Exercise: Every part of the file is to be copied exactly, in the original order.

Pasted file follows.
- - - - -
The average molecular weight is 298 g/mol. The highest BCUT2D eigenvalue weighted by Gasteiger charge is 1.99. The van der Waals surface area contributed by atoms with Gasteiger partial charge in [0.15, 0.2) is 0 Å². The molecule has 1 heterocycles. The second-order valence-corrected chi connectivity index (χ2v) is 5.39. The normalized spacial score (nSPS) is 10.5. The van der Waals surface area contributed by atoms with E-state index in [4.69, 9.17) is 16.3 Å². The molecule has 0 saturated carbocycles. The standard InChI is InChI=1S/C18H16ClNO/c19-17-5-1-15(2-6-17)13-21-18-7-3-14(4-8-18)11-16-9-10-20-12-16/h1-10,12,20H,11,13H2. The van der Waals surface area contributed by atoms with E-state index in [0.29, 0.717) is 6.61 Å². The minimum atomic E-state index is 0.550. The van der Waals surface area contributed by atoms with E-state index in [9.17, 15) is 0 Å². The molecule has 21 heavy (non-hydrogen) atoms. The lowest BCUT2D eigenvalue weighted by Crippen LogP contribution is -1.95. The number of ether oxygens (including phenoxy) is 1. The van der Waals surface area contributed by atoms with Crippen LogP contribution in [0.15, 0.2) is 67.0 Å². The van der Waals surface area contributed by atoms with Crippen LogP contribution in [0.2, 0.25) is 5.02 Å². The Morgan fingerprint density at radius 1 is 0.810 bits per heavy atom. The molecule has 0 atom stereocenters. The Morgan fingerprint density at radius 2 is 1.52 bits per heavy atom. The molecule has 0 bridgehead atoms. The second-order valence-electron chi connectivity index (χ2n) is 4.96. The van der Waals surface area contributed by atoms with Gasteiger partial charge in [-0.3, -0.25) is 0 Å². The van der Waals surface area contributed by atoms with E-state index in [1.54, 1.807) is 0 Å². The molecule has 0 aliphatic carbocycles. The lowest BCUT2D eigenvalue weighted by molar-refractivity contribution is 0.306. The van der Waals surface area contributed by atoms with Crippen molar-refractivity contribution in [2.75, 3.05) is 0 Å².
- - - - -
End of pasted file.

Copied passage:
The average molecular weight is 298 g/mol. The highest BCUT2D eigenvalue weighted by Gasteiger charge is 1.99. The van der Waals surface area contributed by atoms with Gasteiger partial charge in [0.15, 0.2) is 0 Å². The molecule has 1 heterocycles. The second-order valence-corrected chi connectivity index (χ2v) is 5.39. The normalized spacial score (nSPS) is 10.5. The van der Waals surface area contributed by atoms with E-state index in [4.69, 9.17) is 16.3 Å². The molecule has 0 saturated carbocycles. The standard InChI is InChI=1S/C18H16ClNO/c19-17-5-1-15(2-6-17)13-21-18-7-3-14(4-8-18)11-16-9-10-20-12-16/h1-10,12,20H,11,13H2. The van der Waals surface area contributed by atoms with E-state index in [0.29, 0.717) is 6.61 Å². The minimum atomic E-state index is 0.550. The van der Waals surface area contributed by atoms with E-state index in [9.17, 15) is 0 Å². The molecule has 21 heavy (non-hydrogen) atoms. The lowest BCUT2D eigenvalue weighted by Crippen LogP contribution is -1.95. The number of ether oxygens (including phenoxy) is 1. The van der Waals surface area contributed by atoms with Crippen LogP contribution in [0.15, 0.2) is 67.0 Å². The van der Waals surface area contributed by atoms with Crippen LogP contribution in [0.2, 0.25) is 5.02 Å². The Morgan fingerprint density at radius 1 is 0.810 bits per heavy atom. The molecule has 0 atom stereocenters. The Morgan fingerprint density at radius 2 is 1.52 bits per heavy atom. The molecule has 0 bridgehead atoms. The second-order valence-electron chi connectivity index (χ2n) is 4.96. The van der Waals surface area contributed by atoms with Gasteiger partial charge in [-0.3, -0.25) is 0 Å². The van der Waals surface area contributed by atoms with E-state index in [1.54, 1.807) is 0 Å². The molecule has 0 aliphatic carbocycles. The lowest BCUT2D eigenvalue weighted by molar-refractivity contribution is 0.306. The van der Waals surface area contributed by atoms with Crippen molar-refractivity contribution in [2.75, 3.05) is 0 Å².